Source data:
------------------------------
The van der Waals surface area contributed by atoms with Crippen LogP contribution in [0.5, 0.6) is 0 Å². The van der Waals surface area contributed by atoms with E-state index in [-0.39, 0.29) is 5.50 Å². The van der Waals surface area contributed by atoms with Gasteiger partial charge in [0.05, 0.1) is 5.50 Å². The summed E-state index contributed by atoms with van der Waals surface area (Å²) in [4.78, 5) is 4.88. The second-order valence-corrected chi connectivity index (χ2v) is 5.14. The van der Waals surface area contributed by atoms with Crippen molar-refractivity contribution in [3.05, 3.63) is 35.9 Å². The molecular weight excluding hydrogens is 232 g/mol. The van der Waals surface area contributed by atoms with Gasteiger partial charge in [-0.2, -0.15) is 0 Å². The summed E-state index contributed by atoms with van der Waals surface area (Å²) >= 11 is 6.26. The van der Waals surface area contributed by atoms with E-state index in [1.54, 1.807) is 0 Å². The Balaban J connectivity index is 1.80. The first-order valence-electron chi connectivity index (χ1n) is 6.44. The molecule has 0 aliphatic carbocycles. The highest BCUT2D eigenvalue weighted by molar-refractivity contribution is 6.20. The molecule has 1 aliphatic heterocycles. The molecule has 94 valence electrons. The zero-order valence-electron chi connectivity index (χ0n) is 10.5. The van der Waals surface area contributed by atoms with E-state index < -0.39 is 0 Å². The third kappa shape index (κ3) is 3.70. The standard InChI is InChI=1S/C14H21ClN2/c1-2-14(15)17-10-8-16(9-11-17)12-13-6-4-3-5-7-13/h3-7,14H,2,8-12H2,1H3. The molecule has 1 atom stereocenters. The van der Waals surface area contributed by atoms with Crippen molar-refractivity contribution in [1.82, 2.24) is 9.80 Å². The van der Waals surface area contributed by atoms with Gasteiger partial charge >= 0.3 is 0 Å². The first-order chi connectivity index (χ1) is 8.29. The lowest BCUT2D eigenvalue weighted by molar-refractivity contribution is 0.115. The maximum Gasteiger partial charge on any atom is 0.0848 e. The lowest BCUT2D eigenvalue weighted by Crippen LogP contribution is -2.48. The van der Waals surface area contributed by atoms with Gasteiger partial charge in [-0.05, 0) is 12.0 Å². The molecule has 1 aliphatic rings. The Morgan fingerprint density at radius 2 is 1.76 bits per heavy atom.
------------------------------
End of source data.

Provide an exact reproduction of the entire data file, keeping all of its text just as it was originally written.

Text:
The van der Waals surface area contributed by atoms with Crippen LogP contribution in [0.5, 0.6) is 0 Å². The van der Waals surface area contributed by atoms with E-state index in [-0.39, 0.29) is 5.50 Å². The van der Waals surface area contributed by atoms with Gasteiger partial charge in [0.05, 0.1) is 5.50 Å². The summed E-state index contributed by atoms with van der Waals surface area (Å²) in [4.78, 5) is 4.88. The second-order valence-corrected chi connectivity index (χ2v) is 5.14. The van der Waals surface area contributed by atoms with Crippen molar-refractivity contribution in [3.05, 3.63) is 35.9 Å². The molecular weight excluding hydrogens is 232 g/mol. The van der Waals surface area contributed by atoms with Gasteiger partial charge in [-0.2, -0.15) is 0 Å². The summed E-state index contributed by atoms with van der Waals surface area (Å²) >= 11 is 6.26. The van der Waals surface area contributed by atoms with E-state index in [1.54, 1.807) is 0 Å². The Balaban J connectivity index is 1.80. The first-order valence-electron chi connectivity index (χ1n) is 6.44. The molecule has 0 aliphatic carbocycles. The highest BCUT2D eigenvalue weighted by molar-refractivity contribution is 6.20. The molecule has 1 aliphatic heterocycles. The molecule has 94 valence electrons. The zero-order valence-electron chi connectivity index (χ0n) is 10.5. The van der Waals surface area contributed by atoms with E-state index < -0.39 is 0 Å². The third kappa shape index (κ3) is 3.70. The standard InChI is InChI=1S/C14H21ClN2/c1-2-14(15)17-10-8-16(9-11-17)12-13-6-4-3-5-7-13/h3-7,14H,2,8-12H2,1H3. The molecule has 1 atom stereocenters. The van der Waals surface area contributed by atoms with Crippen molar-refractivity contribution in [1.82, 2.24) is 9.80 Å². The van der Waals surface area contributed by atoms with Gasteiger partial charge >= 0.3 is 0 Å². The first-order chi connectivity index (χ1) is 8.29. The lowest BCUT2D eigenvalue weighted by molar-refractivity contribution is 0.115. The maximum Gasteiger partial charge on any atom is 0.0848 e. The lowest BCUT2D eigenvalue weighted by Crippen LogP contribution is -2.48. The van der Waals surface area contributed by atoms with Gasteiger partial charge in [-0.05, 0) is 12.0 Å². The molecule has 1 aliphatic rings. The Morgan fingerprint density at radius 2 is 1.76 bits per heavy atom.